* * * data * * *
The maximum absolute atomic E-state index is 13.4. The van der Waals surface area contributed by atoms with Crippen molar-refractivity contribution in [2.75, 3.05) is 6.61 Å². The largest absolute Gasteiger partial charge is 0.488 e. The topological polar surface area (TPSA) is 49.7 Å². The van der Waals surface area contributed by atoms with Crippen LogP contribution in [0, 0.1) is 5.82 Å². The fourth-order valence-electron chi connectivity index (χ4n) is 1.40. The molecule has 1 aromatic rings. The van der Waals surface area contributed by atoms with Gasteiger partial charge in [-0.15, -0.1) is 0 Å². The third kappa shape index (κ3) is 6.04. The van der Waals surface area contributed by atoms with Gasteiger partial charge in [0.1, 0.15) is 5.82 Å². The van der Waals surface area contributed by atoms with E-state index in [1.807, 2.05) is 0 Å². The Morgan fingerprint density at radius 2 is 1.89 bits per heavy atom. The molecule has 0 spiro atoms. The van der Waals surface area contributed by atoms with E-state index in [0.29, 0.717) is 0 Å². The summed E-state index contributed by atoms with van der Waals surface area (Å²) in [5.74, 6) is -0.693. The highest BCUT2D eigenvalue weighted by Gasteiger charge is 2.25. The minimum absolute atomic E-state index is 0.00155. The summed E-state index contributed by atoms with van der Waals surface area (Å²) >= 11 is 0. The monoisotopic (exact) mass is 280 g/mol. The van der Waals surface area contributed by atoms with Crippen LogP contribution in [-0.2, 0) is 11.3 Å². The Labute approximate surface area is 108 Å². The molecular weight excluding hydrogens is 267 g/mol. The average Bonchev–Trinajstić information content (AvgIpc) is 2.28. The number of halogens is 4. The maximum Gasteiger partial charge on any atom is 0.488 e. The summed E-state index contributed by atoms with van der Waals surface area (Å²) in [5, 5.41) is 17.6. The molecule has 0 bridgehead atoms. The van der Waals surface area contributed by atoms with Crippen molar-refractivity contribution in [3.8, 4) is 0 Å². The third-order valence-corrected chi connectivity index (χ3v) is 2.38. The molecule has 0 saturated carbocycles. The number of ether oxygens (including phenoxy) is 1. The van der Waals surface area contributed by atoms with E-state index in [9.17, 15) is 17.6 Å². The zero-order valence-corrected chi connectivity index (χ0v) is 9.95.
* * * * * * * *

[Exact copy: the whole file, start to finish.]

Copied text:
The maximum absolute atomic E-state index is 13.4. The van der Waals surface area contributed by atoms with Crippen molar-refractivity contribution in [2.75, 3.05) is 6.61 Å². The largest absolute Gasteiger partial charge is 0.488 e. The topological polar surface area (TPSA) is 49.7 Å². The van der Waals surface area contributed by atoms with Crippen LogP contribution in [0, 0.1) is 5.82 Å². The fourth-order valence-electron chi connectivity index (χ4n) is 1.40. The molecule has 1 aromatic rings. The van der Waals surface area contributed by atoms with Gasteiger partial charge in [-0.15, -0.1) is 0 Å². The third kappa shape index (κ3) is 6.04. The van der Waals surface area contributed by atoms with Gasteiger partial charge in [0.1, 0.15) is 5.82 Å². The van der Waals surface area contributed by atoms with E-state index in [1.807, 2.05) is 0 Å². The Morgan fingerprint density at radius 2 is 1.89 bits per heavy atom. The molecule has 0 spiro atoms. The van der Waals surface area contributed by atoms with E-state index in [0.29, 0.717) is 0 Å². The summed E-state index contributed by atoms with van der Waals surface area (Å²) in [5.74, 6) is -0.693. The highest BCUT2D eigenvalue weighted by Gasteiger charge is 2.25. The minimum absolute atomic E-state index is 0.00155. The summed E-state index contributed by atoms with van der Waals surface area (Å²) >= 11 is 0. The monoisotopic (exact) mass is 280 g/mol. The van der Waals surface area contributed by atoms with Crippen LogP contribution in [-0.2, 0) is 11.3 Å². The Labute approximate surface area is 108 Å². The molecular weight excluding hydrogens is 267 g/mol. The average Bonchev–Trinajstić information content (AvgIpc) is 2.28. The number of halogens is 4. The maximum Gasteiger partial charge on any atom is 0.488 e. The summed E-state index contributed by atoms with van der Waals surface area (Å²) in [5, 5.41) is 17.6. The molecule has 0 bridgehead atoms. The van der Waals surface area contributed by atoms with Crippen molar-refractivity contribution in [3.8, 4) is 0 Å². The third-order valence-corrected chi connectivity index (χ3v) is 2.38. The molecule has 0 saturated carbocycles. The number of ether oxygens (including phenoxy) is 1. The van der Waals surface area contributed by atoms with E-state index in [9.17, 15) is 17.6 Å². The zero-order valence-corrected chi connectivity index (χ0v) is 9.95.